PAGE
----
In that sense 'Strange Times' is a sort of sequel for 'To Our Children's Children's Children' released almost forty years (minus two months) earlier, only this time it's an adventure in time rather than space. Instead of using rocket ships and science fiction to imagine what the future might hold for humanity, though, this is a group of fifty-somethings looking back on their youth and wondering why life ended up turning out so very different to the way they imagined in 1969.. The earnest opportunistic idealistic youth now has grandchildren and while they haven't stopped believing in their dreams for the youngest generation they're experienced to know you can't always get what you want. The never-ending horizon, filled with pioneers and rocket-ships, is now an 'English Sunset'. 'The past has been and gone, it's time we're moving on...because tonight will never pass this way again' runs the chorus to 'Wherever You Are' which may as well be the album's motto. 'The Swallow' reflects on how 'time goes by, seems like the blink of an eye' - was it really four whole decades ago the future seemed unknowing and impenetrable? The love that once seemed so certain is now a ghost, the narrator 'haunted by your love' from years ago. 'The One' deals with the ups and downs of an artist who once had it all and lost it, the bumps on the way teaching him more than the times in the spotlight. 'Sooner Or Later', meanwhile, still looks towards the future for perfection in true Moodies style, as perhaps in another forty years' time we'll get the perfect world we always wanted? There's nowhere quite so alien as the future - and The Moodies act across this album as if they've just woken up from a Rip Van Winkle sleep, wondering how their younger selves would have re-acted to modern trends. If 'Children's album cover was The Moodies having fun and adventures in space, 'Times' cover is adventures in time, with graphics of clocks and sundials on everything.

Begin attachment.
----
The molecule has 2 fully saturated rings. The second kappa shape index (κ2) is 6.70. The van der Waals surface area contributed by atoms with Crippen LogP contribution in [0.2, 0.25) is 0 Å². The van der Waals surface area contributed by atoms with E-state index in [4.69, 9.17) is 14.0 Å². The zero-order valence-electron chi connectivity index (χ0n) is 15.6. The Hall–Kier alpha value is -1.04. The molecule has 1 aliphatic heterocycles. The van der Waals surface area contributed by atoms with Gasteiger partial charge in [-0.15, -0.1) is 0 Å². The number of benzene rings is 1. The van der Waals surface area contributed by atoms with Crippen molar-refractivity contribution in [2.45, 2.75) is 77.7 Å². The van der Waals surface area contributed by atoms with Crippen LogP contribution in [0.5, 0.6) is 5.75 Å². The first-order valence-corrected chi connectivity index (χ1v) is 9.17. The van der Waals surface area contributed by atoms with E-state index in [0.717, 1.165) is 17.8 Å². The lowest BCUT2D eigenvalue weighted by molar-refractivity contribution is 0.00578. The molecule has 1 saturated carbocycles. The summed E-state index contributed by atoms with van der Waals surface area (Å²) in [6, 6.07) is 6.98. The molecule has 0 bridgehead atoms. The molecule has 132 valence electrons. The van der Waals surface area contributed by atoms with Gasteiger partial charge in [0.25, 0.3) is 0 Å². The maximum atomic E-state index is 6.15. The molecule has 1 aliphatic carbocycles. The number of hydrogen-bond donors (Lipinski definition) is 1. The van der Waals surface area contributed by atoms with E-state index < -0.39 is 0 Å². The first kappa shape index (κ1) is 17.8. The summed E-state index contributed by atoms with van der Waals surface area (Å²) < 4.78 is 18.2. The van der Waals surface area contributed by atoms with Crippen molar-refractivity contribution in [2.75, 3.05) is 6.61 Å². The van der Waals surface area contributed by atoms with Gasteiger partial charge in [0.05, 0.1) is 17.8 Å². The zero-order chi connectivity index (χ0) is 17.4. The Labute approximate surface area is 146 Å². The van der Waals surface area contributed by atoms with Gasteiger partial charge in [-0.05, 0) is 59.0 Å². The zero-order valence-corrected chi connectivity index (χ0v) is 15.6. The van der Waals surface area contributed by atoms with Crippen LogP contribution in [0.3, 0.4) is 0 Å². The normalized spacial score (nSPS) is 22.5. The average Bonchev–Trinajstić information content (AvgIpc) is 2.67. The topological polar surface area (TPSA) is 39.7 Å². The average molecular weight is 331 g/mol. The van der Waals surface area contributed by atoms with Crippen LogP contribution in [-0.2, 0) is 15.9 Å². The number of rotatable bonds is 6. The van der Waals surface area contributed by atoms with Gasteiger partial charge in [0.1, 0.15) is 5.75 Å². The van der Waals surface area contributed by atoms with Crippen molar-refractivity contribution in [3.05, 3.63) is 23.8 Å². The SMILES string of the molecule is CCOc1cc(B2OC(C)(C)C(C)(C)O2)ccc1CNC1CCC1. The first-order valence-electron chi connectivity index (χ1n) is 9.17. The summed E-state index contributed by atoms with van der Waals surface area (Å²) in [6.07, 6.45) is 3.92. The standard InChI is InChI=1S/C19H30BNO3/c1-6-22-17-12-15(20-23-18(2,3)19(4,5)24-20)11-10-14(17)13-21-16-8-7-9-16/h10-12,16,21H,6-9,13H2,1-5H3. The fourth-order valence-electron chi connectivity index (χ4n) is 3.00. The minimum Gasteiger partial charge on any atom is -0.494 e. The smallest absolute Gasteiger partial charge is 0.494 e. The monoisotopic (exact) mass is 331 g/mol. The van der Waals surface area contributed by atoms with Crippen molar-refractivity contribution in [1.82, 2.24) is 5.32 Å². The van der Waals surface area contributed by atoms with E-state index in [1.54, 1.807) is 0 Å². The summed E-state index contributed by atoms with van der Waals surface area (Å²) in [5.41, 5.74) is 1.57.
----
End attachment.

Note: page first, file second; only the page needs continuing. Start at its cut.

This isn't just an album about ageing and things changing, though. Just as 'Children's was split between a utopian and dystopian model of the future, so 'Strange Times' darts back and forth between wondering where the old days have gone and remarking on how much everything stays the same. The other big album theme is 'love' - an unremarkable theme you might think, but even by Moodies standards there are an awful lot of romantic ballads on this CD and love seems to be the only thing that lasts the ages (except for the songs where it doesn't, of course - and no that's not necessarily a contradiction, The Moodies are a band built for near-contradictions and subtle similarities). Love lasts forever, even if relationships come and go, with the theme of past loves that's so common to previous Moodies albums here frequently, even after the narrators are happily married and should by rights have moved on. Love also never comes easy, no matter how many relationships you've had - whether you're the youth of 1969 embarking on your first great adventure or the wizened old man of the new century still struggling to learn how to cope with the unknowable. The Moodies have also come to believe that goals in life can change and that most of the world and time is an illusion (lunch-time doubly so), but that the feelings of love is what's 'real' and the true meaning of life. Back in 1969 'To Our Children's was a fairly lonely and isolated record - the good news is that The Moodies don't sound quite so lonely anymore. They've had a full and gregarious life (or at least the characters in their songs have) and perhaps the biggest lesson to pass down to their younger selves is not to 'worry'; that even if the love affairs come and go and hit ups and downs they never were left watching and waiting for 'someone to play with'. The future may not have been as great as it sounded on side one of that record - but it wasn't as isolated and upsetting as the second side either. 'Nothing changes and yet nothing stays the same' as Graeme puts it in the final spoken-word track (the first Moodies monologue in sixteen years - we told you this was a weird record!)